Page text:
This page is a collection of materials compiled by members of the Society of Ethnobiology with the purpose of sharing ideas for moving toward an ethnobiology which prioritizes (1) power equity, (2) receptiveness to diverse ways of knowing, and (3) social justice. 

The contributors are active in social justice and environmental work, and are dedicated to unravelling the colonial nature of research and work in settler nations and Indigenous communities. Ethnobiology as a discipline has a history of transcolonial legacies and even biocolonialism and biopiracy (especially 19th and early 20th Century economic botany that used ethnobotany with Indigenous communities to bioprospect for new medicines, crops, and commodities). As noted by one of our Distinguished Ethnobiologists, Gary Nabhan: "We would be remiss to ignore the blatantly colonial or imperialistic tone of some early ethnobotanical studies. They were explicitly undertaken to either a) learn what value could be extracted from another culture's natural resource base as crops, or b) learn how immigrants could take cues from native residents on how to make a living on their shared home ground, even as some of those immigrants usurped water and harvested native plants and wildlife from the homelands of the people that they were studying." (Here, Dr. Nabhan is referring to settlers when he uses the word "immigrants.")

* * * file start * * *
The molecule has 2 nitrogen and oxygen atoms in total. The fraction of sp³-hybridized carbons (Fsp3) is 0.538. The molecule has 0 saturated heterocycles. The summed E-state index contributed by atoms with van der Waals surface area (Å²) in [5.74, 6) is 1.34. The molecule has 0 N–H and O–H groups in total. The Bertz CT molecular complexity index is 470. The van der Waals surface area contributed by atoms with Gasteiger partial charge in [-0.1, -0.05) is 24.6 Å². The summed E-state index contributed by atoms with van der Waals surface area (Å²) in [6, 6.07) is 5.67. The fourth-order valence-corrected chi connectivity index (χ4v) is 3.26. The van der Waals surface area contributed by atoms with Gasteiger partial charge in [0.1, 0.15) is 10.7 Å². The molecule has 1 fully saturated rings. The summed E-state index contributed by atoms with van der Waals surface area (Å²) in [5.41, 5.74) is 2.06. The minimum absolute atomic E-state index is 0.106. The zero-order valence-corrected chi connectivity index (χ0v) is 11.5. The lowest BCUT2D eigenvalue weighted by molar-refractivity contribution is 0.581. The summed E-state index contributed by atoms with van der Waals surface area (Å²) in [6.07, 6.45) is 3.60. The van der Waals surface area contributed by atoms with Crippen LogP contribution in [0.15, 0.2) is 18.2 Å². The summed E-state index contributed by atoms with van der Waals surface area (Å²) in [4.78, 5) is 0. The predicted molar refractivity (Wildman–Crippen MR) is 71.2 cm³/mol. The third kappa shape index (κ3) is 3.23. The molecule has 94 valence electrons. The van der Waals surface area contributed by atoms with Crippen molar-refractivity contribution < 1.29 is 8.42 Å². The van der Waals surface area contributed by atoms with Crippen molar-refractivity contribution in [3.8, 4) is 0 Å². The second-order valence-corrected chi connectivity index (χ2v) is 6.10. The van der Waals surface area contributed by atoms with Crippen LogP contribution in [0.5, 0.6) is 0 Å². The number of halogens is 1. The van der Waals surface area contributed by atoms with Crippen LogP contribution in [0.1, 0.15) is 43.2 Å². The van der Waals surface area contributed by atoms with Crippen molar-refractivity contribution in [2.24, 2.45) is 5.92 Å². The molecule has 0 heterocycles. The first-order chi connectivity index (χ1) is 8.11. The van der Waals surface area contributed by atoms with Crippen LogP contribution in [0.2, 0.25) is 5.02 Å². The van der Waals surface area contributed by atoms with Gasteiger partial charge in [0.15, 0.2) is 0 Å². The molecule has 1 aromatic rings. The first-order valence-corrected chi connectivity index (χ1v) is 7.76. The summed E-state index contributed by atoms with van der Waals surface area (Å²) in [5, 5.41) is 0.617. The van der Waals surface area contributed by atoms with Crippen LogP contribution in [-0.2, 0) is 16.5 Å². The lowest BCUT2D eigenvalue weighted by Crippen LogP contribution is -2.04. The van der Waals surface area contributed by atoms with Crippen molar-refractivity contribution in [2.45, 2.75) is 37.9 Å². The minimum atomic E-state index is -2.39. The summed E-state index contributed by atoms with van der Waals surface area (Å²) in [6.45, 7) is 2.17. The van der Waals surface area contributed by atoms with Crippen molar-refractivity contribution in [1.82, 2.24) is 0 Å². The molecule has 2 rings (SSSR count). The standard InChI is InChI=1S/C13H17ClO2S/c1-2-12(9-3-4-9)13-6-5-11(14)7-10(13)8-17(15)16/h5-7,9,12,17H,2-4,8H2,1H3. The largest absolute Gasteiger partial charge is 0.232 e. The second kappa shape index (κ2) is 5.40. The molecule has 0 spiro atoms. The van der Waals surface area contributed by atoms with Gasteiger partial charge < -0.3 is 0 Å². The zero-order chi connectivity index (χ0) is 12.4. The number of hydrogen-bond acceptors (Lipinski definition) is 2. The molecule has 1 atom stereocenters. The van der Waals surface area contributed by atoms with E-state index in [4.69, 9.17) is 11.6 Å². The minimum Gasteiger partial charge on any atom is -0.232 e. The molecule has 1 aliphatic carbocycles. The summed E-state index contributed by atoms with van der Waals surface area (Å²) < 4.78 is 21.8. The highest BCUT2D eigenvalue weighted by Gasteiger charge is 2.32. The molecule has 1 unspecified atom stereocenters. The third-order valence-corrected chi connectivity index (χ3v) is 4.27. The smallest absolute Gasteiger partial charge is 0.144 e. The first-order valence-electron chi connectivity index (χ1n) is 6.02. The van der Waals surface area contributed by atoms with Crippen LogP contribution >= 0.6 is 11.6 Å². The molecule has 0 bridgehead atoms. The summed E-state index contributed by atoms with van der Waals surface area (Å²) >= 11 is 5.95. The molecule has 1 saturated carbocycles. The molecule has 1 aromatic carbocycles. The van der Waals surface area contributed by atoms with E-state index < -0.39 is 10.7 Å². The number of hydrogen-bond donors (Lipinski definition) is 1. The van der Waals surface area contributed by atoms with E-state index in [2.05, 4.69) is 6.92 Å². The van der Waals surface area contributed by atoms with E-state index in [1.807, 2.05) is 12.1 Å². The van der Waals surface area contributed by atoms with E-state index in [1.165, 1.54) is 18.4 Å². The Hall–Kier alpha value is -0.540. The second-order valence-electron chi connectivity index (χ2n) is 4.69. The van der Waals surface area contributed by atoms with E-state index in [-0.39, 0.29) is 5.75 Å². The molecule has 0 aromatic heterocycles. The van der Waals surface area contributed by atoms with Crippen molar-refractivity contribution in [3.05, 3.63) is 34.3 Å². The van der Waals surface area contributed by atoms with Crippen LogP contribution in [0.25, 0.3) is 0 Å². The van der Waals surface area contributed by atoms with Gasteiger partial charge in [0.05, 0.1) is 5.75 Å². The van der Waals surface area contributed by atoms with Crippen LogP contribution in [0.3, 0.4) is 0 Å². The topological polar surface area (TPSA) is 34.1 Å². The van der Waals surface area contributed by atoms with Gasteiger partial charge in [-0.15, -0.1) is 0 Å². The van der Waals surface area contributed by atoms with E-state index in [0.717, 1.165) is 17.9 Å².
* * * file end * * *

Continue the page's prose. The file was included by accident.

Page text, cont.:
Our purpose here is to provide resources that help people understand the colonial nature and inherited legacies that are throughout the fabric of the disciplines and knowledges we study, while consciously foregrounding tools and methods for relationship-building and decolonizing academia that may be vital for positive change. Please send any questions/comments and resource suggestions to









BIPOC Business/Comerce